Each year the fund enables a professional currently employed in the Washington State grape or wine industry to undertake a sabbatical in an established wine-producing region of the world to learn about an aspect of wine grape growing and/or winemaking that will further their professional career and benefit the Washington grape and wine industry.
The sabbatical awards up to $5,000 to one individual currently working in the Washington state grape or wine industry with five years of experience in viticulture or enology. Funds may be used for travel, room and board, and other education-related expenses. This year two recipients, Sadie Drury and Andrew Schutz, have been selected to receive Powers Fund stipends.
TASTE News Service, July 9, 2019 - Sadie Drury is General Manager of North Slope Management where she manages and serves as viticulturist for eight vineyards in the Walla Walla AVA–including Seven Hills Vineyard. Drury’s Sabbatical trip is to South Australia to learn about changing climate and impacts of fires, hotter summers, and less available water–issues South Australia has battled for a decade. Drury said, “The Sabbatical is important because it allows industry members to travel and learn what other wine regions in the world are doing that is different than Washington. This may be cutting edge technology, or practices that have been implemented for many years that Washington hasn’t tried yet. The requirement for the recipient to share their findings will elevate their colleagues’ practices as well as their own, further improving Washington wine.”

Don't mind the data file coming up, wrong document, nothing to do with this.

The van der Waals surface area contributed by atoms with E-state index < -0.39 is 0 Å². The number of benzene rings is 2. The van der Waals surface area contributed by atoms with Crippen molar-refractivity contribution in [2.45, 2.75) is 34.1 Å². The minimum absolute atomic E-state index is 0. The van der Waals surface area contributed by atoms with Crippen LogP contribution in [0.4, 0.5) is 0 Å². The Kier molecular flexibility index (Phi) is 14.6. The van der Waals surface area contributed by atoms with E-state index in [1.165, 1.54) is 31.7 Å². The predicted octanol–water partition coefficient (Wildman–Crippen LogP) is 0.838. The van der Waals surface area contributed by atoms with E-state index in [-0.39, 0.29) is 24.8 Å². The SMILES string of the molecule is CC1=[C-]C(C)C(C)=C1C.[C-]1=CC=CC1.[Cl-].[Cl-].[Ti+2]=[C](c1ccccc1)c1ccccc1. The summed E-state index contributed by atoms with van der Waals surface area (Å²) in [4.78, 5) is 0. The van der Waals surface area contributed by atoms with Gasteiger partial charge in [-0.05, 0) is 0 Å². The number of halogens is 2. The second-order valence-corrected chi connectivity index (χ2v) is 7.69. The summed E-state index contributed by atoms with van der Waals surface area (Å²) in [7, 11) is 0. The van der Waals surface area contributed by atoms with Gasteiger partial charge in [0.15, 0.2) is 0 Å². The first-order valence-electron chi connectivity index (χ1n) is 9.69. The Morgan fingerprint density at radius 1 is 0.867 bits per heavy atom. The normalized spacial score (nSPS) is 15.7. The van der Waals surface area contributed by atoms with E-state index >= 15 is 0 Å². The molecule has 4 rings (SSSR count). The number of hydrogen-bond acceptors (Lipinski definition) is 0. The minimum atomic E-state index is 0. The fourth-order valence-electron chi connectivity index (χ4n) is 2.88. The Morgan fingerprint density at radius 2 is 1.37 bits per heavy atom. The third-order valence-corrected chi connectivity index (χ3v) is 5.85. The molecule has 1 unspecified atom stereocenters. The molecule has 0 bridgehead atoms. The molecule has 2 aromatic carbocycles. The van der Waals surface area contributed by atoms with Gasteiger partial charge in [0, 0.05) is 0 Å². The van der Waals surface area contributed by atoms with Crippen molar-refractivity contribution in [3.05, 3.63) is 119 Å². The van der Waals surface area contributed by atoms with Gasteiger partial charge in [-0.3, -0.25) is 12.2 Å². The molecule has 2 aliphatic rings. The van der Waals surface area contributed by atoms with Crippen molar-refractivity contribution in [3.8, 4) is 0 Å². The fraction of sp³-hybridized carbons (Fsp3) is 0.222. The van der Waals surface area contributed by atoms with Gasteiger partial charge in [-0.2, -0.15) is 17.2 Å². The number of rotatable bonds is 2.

Andrew Schultz owns Brothers in Farms, LLC in Sunnyside, a custom vineyard management and consulting company for over 300 acres with over 25 employees. Schultz is traveling to Chile to discuss irrigation practices with vineyard managers because Chile has similarities including mostly planted to own-rooted vines, similar latitude and dry growing conditions and soil types. Schultz said, “I hope to learn about Chilean growing programs and challenges they see in a typical season. Many in the industry have to answer similar questions on a yearly basis. Tools, materials, education, experience and culture are always different in different places and these affect the people and how they solve these problems. Seeing someone else’s solutions enhances your own. I hope to see how others meet the same challenges.”
Schultz shared that the Sabbatical Program is “game-changing for the Washington wine industry”. He went on to say, “It provides monetary support for young professionals to travel and experience the wine industry around the world. They bring back to share with industry resulting in an increase in knowledge and experience for the Washington wine industry as a whole. Relationships are formed that will persist for years and widen the breadth and problem-solving skills of everyone.”